The farmer betrayed
You need to increase rural purchasing power. That in turn will move the wheels of industry and commerce. But that requires fair prices for agri-produce. Fair prices come from fair markets, and market support. Instead, the government has gone about promoting exploitation in farmlands. Thus, the already rich, and politically well-connected, will benefit. The rest will not. Look at the way, just last week, the government just dismissed the autonomy of NDDB (https://timesofindia.indiatimes.com/city/vadodara/centre-to-have-final-say-in-nddb-affairs/articleshow/89233524.cms), the vehicle that Verghese Kurien created for promoting milk cooperatives and stabilising milk prices. In turn, NDDB helped India become the world’s largest milk producer. The the farmer who produced milk in Kurien’s cooperatives had cause for a big smile.
Kurien ensured that the farmer gets 80% (or more) of the market price of milk. He thus changed the global model, which allowed the farmer to get one-third, the processor to get a third, and the procurement/marketing agencies to picket the remaining third. Kurien ensured that milk prices did not fall, unlike other agri commodities in India. He also ensured that this was done without any subsidy from the government. Now by abolishing the autonomy that NDDB enjoyed, the government wants to introduce subsidies in in a healthy sector like milk as well? Why wreck a model that has stood the test of time for over seven decades?
The NDDB episode makes it abundantly clear that the government does not really have farmer welfare in mind. Cooperatives represent a huge vote-bank and large cash reserves. The government wants control of that. The farmers are mere collateral. It is quite possible that NDDB – through Mother Dairy – will now be compelled to purchase milk from middlemen. NDDB was created to promote milk cooperatives, not to promote middlemen who exploit farmers (https://asiaconverge.com/2021/08/poverty-in-uttar-pradesh-and-bihar-is-not-accidental/).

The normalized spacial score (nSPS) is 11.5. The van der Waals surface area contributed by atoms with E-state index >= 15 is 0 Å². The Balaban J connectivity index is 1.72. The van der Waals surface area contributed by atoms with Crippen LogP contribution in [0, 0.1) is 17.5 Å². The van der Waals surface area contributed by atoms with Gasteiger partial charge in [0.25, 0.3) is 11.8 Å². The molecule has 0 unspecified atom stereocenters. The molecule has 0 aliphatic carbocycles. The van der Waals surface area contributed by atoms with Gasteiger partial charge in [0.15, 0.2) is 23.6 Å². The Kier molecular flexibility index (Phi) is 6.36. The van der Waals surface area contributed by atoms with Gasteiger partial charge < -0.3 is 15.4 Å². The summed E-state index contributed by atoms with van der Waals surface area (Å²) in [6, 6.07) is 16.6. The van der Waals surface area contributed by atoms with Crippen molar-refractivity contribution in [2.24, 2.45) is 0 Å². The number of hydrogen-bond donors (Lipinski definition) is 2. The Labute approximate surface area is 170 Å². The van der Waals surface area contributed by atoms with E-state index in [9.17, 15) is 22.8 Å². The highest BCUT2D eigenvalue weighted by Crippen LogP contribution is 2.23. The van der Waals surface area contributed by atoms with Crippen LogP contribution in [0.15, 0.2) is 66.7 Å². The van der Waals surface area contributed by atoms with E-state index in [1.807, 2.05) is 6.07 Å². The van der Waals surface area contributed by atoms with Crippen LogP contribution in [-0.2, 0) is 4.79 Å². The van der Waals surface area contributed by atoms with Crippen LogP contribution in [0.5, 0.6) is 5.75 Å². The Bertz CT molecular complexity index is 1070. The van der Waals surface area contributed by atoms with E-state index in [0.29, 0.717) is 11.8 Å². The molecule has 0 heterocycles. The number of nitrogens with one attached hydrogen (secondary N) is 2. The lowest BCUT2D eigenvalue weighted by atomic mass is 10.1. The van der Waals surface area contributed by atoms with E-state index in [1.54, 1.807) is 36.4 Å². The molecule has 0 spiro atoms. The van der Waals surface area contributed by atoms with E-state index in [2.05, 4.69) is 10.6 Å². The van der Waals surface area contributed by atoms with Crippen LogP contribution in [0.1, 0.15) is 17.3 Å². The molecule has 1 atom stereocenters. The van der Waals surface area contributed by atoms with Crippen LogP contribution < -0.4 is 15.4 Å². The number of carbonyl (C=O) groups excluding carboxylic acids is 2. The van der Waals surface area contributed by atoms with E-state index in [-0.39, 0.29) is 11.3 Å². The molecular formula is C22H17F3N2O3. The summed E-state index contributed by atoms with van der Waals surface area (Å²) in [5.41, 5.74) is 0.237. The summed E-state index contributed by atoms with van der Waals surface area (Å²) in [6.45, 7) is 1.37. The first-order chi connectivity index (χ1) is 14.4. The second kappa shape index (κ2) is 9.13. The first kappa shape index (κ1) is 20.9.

But promoting middlemen is what Uttar Pradesh does – it is a BJP ruled state. To finance the election machine, the government might want to promote middlemen, and those who are inclined towards politicians. UP, incidentally, pays farmers the lowest price per litre of milk.
Other examples of contempt for the farmer are evident in the way the government imports edible oil (https://asiaconverge.com/2022/01/the-government-lets-down-indias-edible-oil-industry/). It has done this with pulses as well (https://www.firstpost.com/business/how-to-protect-indias-agriculture-sector-from-over-zealous-govt-functionaries-3435752.html). It has changed stocking limits for agri commodities, banned commodity trading in specific commodities, all of which hurt the farmer, and protect speculators.
Did someone say atma nirbharta?
Unless this approach changes, expect big trouble on the farm front. The farmer agitation was the first sign of discontent (https://asiaconverge.com/2021/09/need-sensible-laws-to-stop-farmer-exploitation/).
When rural distress is combined with unemployment, the country faces a huge problem.
The government’s love for subsidies and doles, often to win votes, runs contrary to atma nirbhar Bharat. The fact is that subsidies strengthen the inefficient and corrupt, and penalise the efficient. Efficiency is tested at such times. That is why, the budgetary provisions for agriculture and the poor become laughable, if there is no attempt to reward the meritorious and the efficient.
Without education and healthcare, future job creation will become increasingly difficult. Already India’s unemployment levels are among the highest in the world. As Kaushik Basu points out in a Tweet, “India’s youth deserves better than this. This one chart tells you what the Budget must focus on” (https://twitter.com/kaushikcbasu/status/1487624143025676290?t=QJ65c0vxgaalEd-tqCKsdA&s=19). Unfortunately, he, like millions of Indians will be disappointed that the Budget didn’t even bother to address their